For readers: Like Newton and Leibniz, Bob McMullan and Jim Adams hit upon the same idea independently. The former’s proposal was made in a Devpolicy blog, here. The latter’s was part of his 2013 Harold Mitchell lecture, here.

  • Hi Robin

    Possibly a very interesting development. Three quick comments.

    First, Australia’s experience with a mixed ODA/EFIC loans arrangement was of course the Development Import Finance Facility. In addition to remembering the lessons from previous evaluations of that scheme, it could be useful to have a new evaluation on the sustainability and development impacts of supported activities – such as the $60 million White Industries Piparwar coal mine in India and the $140 million Transfield Steel Bridges programs in Indonesia.

    Second, before creating any new institution, it is important to consider if a strengthened partnership with the World Bank’s International Financial Corporation or some similar entity may produce better outcomes. Always nice to have a new institution – but they are expensive and the skill sets required are demanding.

    Finally, just to note that EFIC has used its national interest provisions to assist with elements of development beyond simply export promotion. Its USD350 million of financing support to the PNG LNG project is a notable example. Its USD90 million risk sharing agreement with the Asian Development Bank has development linkages. Of course, these activities also have benefits for Australian trade facilitation, and balancing competing objectives will be a major challenge, especially with the commendable policy of untied aid.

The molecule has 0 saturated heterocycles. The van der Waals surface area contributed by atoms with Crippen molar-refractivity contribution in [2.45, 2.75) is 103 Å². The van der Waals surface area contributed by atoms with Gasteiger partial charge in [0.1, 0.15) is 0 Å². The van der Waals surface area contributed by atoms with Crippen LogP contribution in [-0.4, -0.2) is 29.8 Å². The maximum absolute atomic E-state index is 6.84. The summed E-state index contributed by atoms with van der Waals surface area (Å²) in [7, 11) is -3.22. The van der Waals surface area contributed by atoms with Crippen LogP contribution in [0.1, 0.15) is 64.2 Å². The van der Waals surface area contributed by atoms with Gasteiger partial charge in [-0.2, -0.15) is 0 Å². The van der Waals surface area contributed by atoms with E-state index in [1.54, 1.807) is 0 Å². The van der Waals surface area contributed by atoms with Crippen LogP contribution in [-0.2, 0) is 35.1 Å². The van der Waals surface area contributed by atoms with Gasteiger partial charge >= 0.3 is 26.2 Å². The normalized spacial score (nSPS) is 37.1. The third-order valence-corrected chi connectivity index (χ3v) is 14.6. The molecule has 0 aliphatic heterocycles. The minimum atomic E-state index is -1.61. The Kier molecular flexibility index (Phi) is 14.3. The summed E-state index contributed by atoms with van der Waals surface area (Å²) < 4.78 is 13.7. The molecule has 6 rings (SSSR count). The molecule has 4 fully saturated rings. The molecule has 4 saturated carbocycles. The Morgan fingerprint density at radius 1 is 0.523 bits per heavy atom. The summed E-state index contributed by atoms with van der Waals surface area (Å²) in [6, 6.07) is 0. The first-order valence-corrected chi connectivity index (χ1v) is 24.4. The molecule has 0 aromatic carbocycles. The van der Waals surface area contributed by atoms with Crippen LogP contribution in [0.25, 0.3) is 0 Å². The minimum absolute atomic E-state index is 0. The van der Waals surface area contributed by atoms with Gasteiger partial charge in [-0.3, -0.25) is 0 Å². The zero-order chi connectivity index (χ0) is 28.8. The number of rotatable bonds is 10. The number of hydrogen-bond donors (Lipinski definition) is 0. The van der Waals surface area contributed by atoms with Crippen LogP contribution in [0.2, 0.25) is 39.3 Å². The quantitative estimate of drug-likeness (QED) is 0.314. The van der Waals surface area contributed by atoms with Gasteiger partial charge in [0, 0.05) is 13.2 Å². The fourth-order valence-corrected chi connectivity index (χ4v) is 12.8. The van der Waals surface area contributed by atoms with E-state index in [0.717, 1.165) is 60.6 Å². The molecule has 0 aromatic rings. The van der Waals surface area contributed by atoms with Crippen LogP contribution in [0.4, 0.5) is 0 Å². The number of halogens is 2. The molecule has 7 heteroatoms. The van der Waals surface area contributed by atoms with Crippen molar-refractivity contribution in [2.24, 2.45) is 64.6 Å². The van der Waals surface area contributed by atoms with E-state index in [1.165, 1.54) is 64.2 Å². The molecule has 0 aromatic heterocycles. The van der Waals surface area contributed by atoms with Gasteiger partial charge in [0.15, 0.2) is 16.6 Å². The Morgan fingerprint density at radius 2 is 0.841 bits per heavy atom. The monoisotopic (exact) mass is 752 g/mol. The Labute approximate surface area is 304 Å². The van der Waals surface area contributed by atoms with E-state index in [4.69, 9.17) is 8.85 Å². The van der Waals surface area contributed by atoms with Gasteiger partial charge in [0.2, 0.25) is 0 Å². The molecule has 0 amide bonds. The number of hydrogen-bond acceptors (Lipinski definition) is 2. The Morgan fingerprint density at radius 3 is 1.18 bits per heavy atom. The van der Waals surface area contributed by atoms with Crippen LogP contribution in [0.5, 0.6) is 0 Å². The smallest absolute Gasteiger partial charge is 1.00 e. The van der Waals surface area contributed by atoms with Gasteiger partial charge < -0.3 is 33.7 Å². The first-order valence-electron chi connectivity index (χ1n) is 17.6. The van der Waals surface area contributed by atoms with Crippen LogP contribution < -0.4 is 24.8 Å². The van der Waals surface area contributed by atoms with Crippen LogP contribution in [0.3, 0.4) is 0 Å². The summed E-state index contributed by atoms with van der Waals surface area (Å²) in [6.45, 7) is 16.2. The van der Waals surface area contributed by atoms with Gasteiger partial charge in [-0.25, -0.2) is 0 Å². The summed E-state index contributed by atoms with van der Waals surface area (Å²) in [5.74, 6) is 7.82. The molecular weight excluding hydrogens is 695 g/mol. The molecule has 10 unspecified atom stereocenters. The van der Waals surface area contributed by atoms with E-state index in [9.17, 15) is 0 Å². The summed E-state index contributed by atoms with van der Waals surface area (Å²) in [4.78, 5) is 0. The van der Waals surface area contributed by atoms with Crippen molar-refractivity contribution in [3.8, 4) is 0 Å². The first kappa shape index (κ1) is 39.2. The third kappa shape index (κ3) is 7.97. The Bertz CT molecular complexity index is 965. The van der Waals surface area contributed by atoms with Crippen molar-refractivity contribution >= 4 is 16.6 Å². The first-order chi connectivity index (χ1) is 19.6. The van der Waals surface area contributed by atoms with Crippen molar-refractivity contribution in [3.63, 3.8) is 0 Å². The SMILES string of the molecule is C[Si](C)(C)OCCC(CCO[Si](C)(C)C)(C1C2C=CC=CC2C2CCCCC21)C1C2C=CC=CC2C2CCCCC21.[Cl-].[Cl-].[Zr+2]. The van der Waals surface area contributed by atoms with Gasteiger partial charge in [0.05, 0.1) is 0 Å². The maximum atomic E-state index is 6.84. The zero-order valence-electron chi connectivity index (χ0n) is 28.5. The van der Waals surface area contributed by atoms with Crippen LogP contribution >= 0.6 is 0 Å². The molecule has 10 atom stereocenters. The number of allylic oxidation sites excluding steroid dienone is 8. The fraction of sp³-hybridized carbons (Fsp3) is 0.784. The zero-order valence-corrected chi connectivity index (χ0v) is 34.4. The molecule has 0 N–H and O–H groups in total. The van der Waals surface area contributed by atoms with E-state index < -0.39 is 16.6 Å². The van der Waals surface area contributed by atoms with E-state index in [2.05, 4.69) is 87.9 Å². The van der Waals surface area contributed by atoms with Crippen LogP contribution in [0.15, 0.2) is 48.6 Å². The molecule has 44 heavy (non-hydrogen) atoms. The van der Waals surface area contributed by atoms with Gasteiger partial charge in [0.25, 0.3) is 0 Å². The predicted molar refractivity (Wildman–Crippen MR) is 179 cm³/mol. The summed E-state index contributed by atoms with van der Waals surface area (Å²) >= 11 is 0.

• Thanks Paul. While ensuring the development quality of investments would be central, and was not always well done under DIFF, A DFI of the kind described above would not be the kind of animal that DIFF was. DIFF gave EFIC access to aid funds in order to soften the terms of its loans to developing countries, with those loans extended to governments and tied to the procurement of Australian goods and services. A DFI, by contrast, normally deals with the private sector rather than governments and finances or insures investments rather than just procurements (hence the fact that the US has both the Ex-Im Bank and OPIC). The question of tying, while a live one, tends to be rather moot in practice, as it is in the case of funding for donor country NGOs and at least some scholarships for tertiary study in donor countries. From a development perspective, it would certainly be better if donors deferred to IFC in this area, with appropriate policy and procedural reforms and oversight. However, the fact that we see a plethora of bilateral DFIs suggests that the market development perspective also looms large. There is a reasonable argument that putting ODA in the picture could leverage significant development impacts from the operation of such DFIs, but whether it would actually do so depends on how things are arranged at the outset.